This is the point in the operations at which the ignorance of the SRD can be highlighted. Followingon from the re-establishment of communications between the compromised Lagarto Party and the SRD in Melbourne, it was the SRD’sdecision to make a second insertion of intelligence gathering operatives into occupied Timor to assist the Lagarto party in their operation. This new party, named Cobra, was to be put ashore using a similar method to the evacuation of civilians during Operation Mosquito, this time using only ML 814. Details of this operation were passed on to the compromisedLagarto party prior to the amphibious landing. As a result, the party was met on the beach by a group of Japanese sympathizers posing as local villagers. Shortly afterwards, the entire Cobra party had been captured by the Japanese, withmany members of the party ending up in prisoner of war camps on the island where they were beaten and tortured, as wellas the capture and compromised use of their radio communications with Melbourne. This decision by the SRD to not onlyland the Cobra party, but to inform the Lagarto party of their intentions ultimately led to the capture and torture of thesemen (Evans 2002 p.159-162).
The biggest wrongdoing by the SRD in this whole affair that can be highlighted was the use of authenticators, which when included in a signal are words indicating that the sender has not being compromised. The first Lagarto party had not been issued such an authenticator when originally landing in Timor. Worse still, the Cobra party, once captured andforced to establish communication lines with Melbourne in a similar way to the Lagarto party, began to omit theirauthenticator from their transmissions, as per protocol if captured. This should have been an obvious sign to the SRD that something had gone very wrong in Timor. The SRD, however, oblivious to the omission of the authenticator, continued to communicate with the Cobra party, reminding them in one transmission to start use their authenticator. This inexcusableerror ultimately led to the continuation of supply and insertion missions across Timor.
This negligence in regard to the authenticator ultimately cost the lives of the entire third party to be landed on Timoreseshores, the Adder Party. They too were landed using another RAN Fairmile, ML 429, which took four attempts to successfully land the party, finally landing on 21 August 1943 (Evans 2002 p.169-171). This operation involved placing the Fairmile crews in danger behind enemy lines a total of four times, only to have the embarked SRD captured and killed within hours of landing, indicating a clear waste of personnel and resources.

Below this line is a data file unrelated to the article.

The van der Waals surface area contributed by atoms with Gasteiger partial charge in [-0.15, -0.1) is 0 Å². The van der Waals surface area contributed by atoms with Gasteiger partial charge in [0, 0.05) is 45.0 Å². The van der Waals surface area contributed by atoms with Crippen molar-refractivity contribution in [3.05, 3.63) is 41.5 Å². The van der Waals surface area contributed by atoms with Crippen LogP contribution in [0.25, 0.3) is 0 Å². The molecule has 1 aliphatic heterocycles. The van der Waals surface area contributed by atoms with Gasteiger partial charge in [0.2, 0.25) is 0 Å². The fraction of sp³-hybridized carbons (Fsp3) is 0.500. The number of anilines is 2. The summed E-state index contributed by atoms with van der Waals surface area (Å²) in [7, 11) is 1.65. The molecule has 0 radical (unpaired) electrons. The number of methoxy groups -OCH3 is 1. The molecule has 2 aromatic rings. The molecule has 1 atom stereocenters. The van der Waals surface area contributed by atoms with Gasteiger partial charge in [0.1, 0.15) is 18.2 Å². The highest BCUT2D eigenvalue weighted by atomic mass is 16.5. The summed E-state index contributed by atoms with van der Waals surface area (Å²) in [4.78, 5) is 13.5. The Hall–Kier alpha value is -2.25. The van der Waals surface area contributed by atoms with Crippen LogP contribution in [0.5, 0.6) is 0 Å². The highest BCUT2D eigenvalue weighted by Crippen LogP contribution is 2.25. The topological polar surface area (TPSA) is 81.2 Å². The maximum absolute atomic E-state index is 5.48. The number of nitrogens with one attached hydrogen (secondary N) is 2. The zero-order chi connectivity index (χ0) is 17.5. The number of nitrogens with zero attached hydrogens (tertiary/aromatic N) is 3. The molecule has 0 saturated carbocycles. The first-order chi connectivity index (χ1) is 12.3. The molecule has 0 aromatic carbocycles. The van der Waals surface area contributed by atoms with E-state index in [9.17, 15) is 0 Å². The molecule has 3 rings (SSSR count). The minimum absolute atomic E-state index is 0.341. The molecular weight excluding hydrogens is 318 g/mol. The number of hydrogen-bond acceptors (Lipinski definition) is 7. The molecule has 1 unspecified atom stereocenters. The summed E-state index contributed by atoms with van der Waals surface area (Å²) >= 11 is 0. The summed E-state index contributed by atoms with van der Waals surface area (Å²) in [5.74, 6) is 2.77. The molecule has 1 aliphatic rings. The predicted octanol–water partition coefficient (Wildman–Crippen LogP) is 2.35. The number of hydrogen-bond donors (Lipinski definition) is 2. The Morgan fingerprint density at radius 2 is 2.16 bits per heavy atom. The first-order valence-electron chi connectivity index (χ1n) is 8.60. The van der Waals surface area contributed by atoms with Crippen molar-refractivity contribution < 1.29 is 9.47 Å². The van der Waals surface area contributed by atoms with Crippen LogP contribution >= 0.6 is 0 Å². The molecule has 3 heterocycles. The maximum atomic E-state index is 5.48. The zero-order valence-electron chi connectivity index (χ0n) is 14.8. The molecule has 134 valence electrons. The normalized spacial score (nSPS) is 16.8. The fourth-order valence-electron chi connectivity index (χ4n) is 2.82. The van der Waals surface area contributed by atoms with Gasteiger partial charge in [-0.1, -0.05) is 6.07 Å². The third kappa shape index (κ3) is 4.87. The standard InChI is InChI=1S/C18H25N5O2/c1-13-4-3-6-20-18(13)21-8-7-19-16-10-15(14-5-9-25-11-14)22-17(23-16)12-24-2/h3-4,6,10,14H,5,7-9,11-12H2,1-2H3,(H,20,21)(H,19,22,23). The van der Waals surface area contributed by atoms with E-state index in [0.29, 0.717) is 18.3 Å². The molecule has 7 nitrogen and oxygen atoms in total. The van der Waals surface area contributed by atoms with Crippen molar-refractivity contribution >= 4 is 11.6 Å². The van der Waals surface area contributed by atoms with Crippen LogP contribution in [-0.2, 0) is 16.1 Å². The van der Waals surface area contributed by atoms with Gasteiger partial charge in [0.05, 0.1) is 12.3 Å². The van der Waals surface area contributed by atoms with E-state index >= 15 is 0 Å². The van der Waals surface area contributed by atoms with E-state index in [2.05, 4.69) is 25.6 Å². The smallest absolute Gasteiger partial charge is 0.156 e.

Discovery of Compromise
It was not until April 1945, 19 months after the capture of the Lagarto party, that intelligence reports began to realise that both the Lagarto and Cobra parties were in fact in enemy hands. This came after the realisation that the documents, air dropped to both teams, had found their way into the hands of the Japanese. The gravity of the situation was immediately realised and all future planned support operations for the Lagarto or Cobra parties was immediately ceased. The war ended only five months later (Central Intelligence Agency 2008).
These resupply operations, although successful in their own right, can be seen as failures considering the lack of impactand cost of human life, in both death and detention. The success of the naval operations can thus clear the RAN of anyinvolvement in the failed operations which occurred ashore, although the operations can be seen as an unnecessary risk to the lives of all the crew aboard the multiple vessels and aircraft involved in the operations. These missions pushed theoperational limits of both the vessels and crews, given that the vessels were not designed to undertake long rangemissions across open ocean. The original design for the Fairmile was for inshore and littoral operations with occasional sprints across the English Channel, and were not designed for open ocean multi-day transits. Although all small boats and aircraft involved in these resupply operations were not compromised, the risk taken by sending these vessels on theseoperations was immense. It can be argued that the potential risk which the crews of these vessels, for all operations following the initial evacuation, were exposed to during their voyage was unnecessary due entirely to the neglect of theSRD to detect the comprised state of the Lagarto Party.